I am perfectly aware that in more rural parts of the world, eating roadkill is not terribly uncommon, and I have no quarrel with this practice. And yet: this man Arthur Boyt clearly has a basement full of skulls. From Der Spiegel:
Proper preparation is especially important because some of the animals he finds have been dead for a few weeks. You can just pick off the maggots and worms, he says, and still enjoy the meat.
“I’ve eaten stuff which is dark green and stinks — it does appear that if you cook it well, its rottenness does not hinder one’s enjoyment of the animal,” Boyt told the AFP. “It’s not in the taste of the food; it’s in the head. It’s a threshold you have to step over if you’re going to eat this kind of stuff. You say ‘OK, this is just meat.'”
“I have never been ill from eating roadkill,” Boyt notes. “People have been here for a meal and been sick when they got home — but I’m sure that was something else.”
Presumably he followed up this last cheery statement with a long, low chuckle and a thump against his locked cellar door.
Last week I attempted to make tacos, only to throw them away in despair and disgust when I noticed a few dark mold spots on the ground meat (Damn you, Trader Joe’s, and damn the evanescent freshness of your unprocessed groceries). Could I have still eaten it? Could I have flung it out in the street and then come back for it a few days later?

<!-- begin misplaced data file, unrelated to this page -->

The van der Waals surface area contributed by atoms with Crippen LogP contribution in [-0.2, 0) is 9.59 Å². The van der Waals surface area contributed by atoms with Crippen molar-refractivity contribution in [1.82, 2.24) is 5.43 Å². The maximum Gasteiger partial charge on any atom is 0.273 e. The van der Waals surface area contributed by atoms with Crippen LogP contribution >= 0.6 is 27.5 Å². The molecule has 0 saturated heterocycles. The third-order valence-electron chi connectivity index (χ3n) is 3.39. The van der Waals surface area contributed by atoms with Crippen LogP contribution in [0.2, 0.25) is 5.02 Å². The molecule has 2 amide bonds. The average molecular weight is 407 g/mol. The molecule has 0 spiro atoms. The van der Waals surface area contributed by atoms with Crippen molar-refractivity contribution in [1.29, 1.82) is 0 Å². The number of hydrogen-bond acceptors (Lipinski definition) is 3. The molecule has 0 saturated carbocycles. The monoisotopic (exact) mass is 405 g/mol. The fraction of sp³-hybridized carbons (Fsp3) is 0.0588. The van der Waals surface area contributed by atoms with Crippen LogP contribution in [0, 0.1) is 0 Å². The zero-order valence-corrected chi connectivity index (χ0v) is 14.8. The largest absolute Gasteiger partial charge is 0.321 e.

The article also goes on to mention that eating roadkill is perfectly legal in Britain, as long as one doesn’t purposely run down animals with one’s car, which seems tough but fair.
The retired researcher’s favorite dish is dog, which he says tastes a bit like lamb. He has eaten two lurchers and a labrador that had been hit by cars. He insists he tried to find the owners before eating them. But, after failing to do so, he washed them down with red wine.
Here he comes, the neighborhood children sing out to each other in warning as he makes his grim daily rounds. Here comes the corpse-eater of Cornwall, the badger man, he comes for the bones, the bones, the bones.
Boyt has been eating roadkill since the 1960s. His freezer contains a variety of species ranging from buzzards to slow worms.
Here is my main quarrel with England. What is a lurcher? What is a slow worm? What crawling, twitching horrors shamble across the fields of England and bleed out in her streets? Here in America we have five animals: we have dogs, we have cats, we have deer, we have eagles, we have bears. Normal animals, with normal names, who either swim or fly or run on four legs. None of this lurching, none of these slow worms. We don’t have any worms here, and if we did, they’d move at a normal pace and wouldn’t try to slow anyone down.
“Boyt’s wife, on the other hand, is a vegetarian. So he only cooks roadkill when she goes out. ‘She goes to see her mother once a week,’ he says. ‘So if she stays the night, it’s a grand opportunity for a big feast.'”
Don’t come back in the house. Please. Stay out. Run.
Mallory is an Editor of The Toast.